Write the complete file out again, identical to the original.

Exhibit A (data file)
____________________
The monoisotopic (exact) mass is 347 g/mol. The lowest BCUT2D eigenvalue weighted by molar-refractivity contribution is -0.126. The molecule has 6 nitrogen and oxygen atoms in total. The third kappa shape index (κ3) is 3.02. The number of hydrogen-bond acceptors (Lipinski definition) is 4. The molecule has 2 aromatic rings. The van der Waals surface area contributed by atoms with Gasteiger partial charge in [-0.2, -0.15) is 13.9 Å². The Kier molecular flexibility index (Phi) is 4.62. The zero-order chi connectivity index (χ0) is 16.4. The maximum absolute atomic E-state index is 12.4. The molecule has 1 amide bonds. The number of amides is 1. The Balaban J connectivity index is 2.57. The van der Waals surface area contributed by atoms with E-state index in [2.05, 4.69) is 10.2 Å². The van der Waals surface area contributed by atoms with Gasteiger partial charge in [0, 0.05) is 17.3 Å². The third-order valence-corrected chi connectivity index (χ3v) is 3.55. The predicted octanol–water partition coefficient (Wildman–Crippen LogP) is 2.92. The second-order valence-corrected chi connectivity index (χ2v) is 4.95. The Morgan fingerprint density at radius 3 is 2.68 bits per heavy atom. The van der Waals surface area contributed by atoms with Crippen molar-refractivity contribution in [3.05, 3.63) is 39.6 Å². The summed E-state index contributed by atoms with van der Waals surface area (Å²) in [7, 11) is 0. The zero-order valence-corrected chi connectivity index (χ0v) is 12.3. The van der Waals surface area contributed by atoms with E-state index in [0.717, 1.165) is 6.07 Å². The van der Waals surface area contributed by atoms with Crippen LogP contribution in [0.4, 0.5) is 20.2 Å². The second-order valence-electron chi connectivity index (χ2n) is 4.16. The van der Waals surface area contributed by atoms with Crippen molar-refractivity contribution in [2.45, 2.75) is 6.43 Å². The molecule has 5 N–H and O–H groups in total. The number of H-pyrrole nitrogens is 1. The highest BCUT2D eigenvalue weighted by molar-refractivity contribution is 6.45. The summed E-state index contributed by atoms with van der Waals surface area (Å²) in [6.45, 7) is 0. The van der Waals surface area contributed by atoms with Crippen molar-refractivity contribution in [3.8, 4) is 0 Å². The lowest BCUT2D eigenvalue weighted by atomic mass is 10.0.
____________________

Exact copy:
The monoisotopic (exact) mass is 347 g/mol. The lowest BCUT2D eigenvalue weighted by molar-refractivity contribution is -0.126. The molecule has 6 nitrogen and oxygen atoms in total. The third kappa shape index (κ3) is 3.02. The number of hydrogen-bond acceptors (Lipinski definition) is 4. The molecule has 2 aromatic rings. The van der Waals surface area contributed by atoms with Gasteiger partial charge in [-0.2, -0.15) is 13.9 Å². The Kier molecular flexibility index (Phi) is 4.62. The zero-order chi connectivity index (χ0) is 16.4. The maximum absolute atomic E-state index is 12.4. The molecule has 1 amide bonds. The number of amides is 1. The Balaban J connectivity index is 2.57. The van der Waals surface area contributed by atoms with E-state index in [2.05, 4.69) is 10.2 Å². The van der Waals surface area contributed by atoms with Gasteiger partial charge in [0, 0.05) is 17.3 Å². The third-order valence-corrected chi connectivity index (χ3v) is 3.55. The predicted octanol–water partition coefficient (Wildman–Crippen LogP) is 2.92. The second-order valence-corrected chi connectivity index (χ2v) is 4.95. The Morgan fingerprint density at radius 3 is 2.68 bits per heavy atom. The van der Waals surface area contributed by atoms with Crippen molar-refractivity contribution in [3.05, 3.63) is 39.6 Å². The summed E-state index contributed by atoms with van der Waals surface area (Å²) in [7, 11) is 0. The zero-order valence-corrected chi connectivity index (χ0v) is 12.3. The van der Waals surface area contributed by atoms with E-state index in [0.717, 1.165) is 6.07 Å². The van der Waals surface area contributed by atoms with Crippen LogP contribution in [0.4, 0.5) is 20.2 Å². The second-order valence-electron chi connectivity index (χ2n) is 4.16. The van der Waals surface area contributed by atoms with Crippen molar-refractivity contribution in [2.45, 2.75) is 6.43 Å². The molecule has 5 N–H and O–H groups in total. The number of H-pyrrole nitrogens is 1. The highest BCUT2D eigenvalue weighted by molar-refractivity contribution is 6.45. The summed E-state index contributed by atoms with van der Waals surface area (Å²) in [6.45, 7) is 0. The van der Waals surface area contributed by atoms with Crippen molar-refractivity contribution in [3.8, 4) is 0 Å². The lowest BCUT2D eigenvalue weighted by atomic mass is 10.0.